• \$\begingroup\$ @leftaroundabout First of all, inflating your fast changing FW repo with the bulk of a complex CAD design isn't always what you want, but you might also want to re-read the bits about sub-repos and linkage between them. Not at all hard to do with Git and that fixes exactly that problem without causing all kinds of inappropriate intimacy between design tracts. \$\endgroup\$ – Asmyldof Feb 15 '17 at 22:31
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    \$\begingroup\$ "my customers don't all feel Dropbox is safe enough" For versioning files, they are 100% right. It's especially dangerous if multiple users can modify files at the same time, and even more so if you have several files that really comprise a single resource. I have seen binary "sets of files" get corrupted this way (ESRI file geodatabases, if you're curious). \$\endgroup\$ – jpmc26 Feb 15 '17 at 22:53
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    \$\begingroup\$ @jpmc26 That was a rushed comment, the versioning everything started initially more as a safety aspect. With a few clever GitIgnore templates versioning now easily envelops everything without hassle, with all the advantages it brings. I actually fully agree with you on shared Dropbox. At one customer site it causes endless issues. Files under development spawning endless conflicted copies on computers turned off during parts of dev being one of the most annoying ones. \$\endgroup\$ – Asmyldof Feb 15 '17 at 23:58
  • \$\begingroup\$ @leftaroundabout: It depends on the relationship between the hardware and firmware. Let's take an analogy with normal software projects. Would you commit gif and jpg files along with your website? In this case both the binary and source change with each other even if the pictures don't change as often. But.. would you commit Apache or Nginx source code with your project. For that matter, would you commit the source code of the Linux kernel? In this case Apache or Nginx and the Linux kernel is more analogous to hardware - they change but independently from the code you write that run on them \$\endgroup\$ – slebetman Feb 16 '17 at 3:39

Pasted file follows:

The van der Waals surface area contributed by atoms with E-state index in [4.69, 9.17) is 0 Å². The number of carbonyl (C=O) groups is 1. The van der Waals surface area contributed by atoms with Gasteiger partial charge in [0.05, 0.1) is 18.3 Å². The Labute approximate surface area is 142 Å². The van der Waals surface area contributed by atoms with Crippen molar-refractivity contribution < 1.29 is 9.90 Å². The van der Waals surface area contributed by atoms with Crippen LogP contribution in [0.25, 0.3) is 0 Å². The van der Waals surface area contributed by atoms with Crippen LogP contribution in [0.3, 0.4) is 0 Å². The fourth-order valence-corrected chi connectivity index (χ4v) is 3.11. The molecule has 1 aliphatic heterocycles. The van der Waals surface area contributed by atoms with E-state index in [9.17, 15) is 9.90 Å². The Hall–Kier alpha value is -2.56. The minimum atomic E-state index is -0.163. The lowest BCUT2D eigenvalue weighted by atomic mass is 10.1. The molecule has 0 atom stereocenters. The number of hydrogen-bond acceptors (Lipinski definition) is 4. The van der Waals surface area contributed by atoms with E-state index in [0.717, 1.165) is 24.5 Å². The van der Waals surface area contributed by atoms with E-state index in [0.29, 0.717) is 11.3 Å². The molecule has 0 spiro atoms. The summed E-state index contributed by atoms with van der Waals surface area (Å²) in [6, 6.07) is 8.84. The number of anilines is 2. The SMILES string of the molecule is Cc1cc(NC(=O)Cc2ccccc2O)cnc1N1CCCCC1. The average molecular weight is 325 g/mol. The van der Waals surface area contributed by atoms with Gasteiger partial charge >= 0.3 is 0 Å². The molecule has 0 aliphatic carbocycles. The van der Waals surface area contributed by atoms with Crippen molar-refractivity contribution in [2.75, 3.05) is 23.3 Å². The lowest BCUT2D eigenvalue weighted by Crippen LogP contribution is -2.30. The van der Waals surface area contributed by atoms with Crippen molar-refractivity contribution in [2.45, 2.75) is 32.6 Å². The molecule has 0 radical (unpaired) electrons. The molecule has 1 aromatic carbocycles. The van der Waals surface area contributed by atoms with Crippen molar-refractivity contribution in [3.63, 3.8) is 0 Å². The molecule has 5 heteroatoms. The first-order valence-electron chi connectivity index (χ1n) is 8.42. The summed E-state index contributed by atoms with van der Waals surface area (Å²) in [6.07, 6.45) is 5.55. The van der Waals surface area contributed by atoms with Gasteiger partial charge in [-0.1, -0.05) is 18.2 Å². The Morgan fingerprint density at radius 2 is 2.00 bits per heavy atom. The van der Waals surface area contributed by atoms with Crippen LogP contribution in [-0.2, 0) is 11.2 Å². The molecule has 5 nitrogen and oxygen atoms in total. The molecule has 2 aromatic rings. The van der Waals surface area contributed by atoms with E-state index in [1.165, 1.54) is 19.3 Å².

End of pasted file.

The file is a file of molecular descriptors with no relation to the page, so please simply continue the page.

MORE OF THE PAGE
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1) Its definitely worth versioning schematic/board files. Even if you can't track differences so easily, you have a clean way to revert to a specific hardware release if you have to work with an old device revision.

2) We have the following structure in our SVN.
/tag
/branch
/trunk/hardware
/trunk/software/firmware

If applicable with more sub-folders like maybe /Firmware and /ConfigTool for software and /mainboard and /daughterboard or something like that for hardware.

2) Tags are created from sub-folders not from the whole trunk, like Tag/Mainboard-v1.2.345. The hardware (namely the PCB) always contains the SVN revision in the silk screen print or in copper to have a direct reference.

4) Dependencies between hardware and firmware can be complex. IMO it doesn't make that much sense to deal with it on the repository level except leaving useful comments on commits.
Consider encoding hardware changes using spare I/O pins. Something like using 4 pins to encode 16 different hardware versions. We also used a single ADC input with different resistance values to encode versions. This way the software can "know" on what hardware it runs and change/disable/enable specific features.

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  • \$\begingroup\$ I agree. I've also seen a good practice of building a "release bundle" - schematics, BOM, gerbers, the whole lot - on the occasion of every release to production. You call these A, B, C etc and then archive them somewhere where the team can refer to them. Also, don't forget some means of tracking what wire mods you've done on which prototype boards. \$\endgroup\$ – pjc50 Feb 15 '17 at 15:19
  • \$\begingroup\$ @pjc50: Actually we do "build" release bundles as well, but out of source control (but with a revision reference). Essentially it will be an exact copy of everything that the manufacturer got. If you do hardware development professionally with high volume production it is very important to have all the information readily available in case something goes wrong. If you don't remember if you send the board house "this one important document" that maybe specifies custom PCB copper thickness you can be in trouble. \$\endgroup\$ – Rev1.0 Feb 15 '17 at 15:26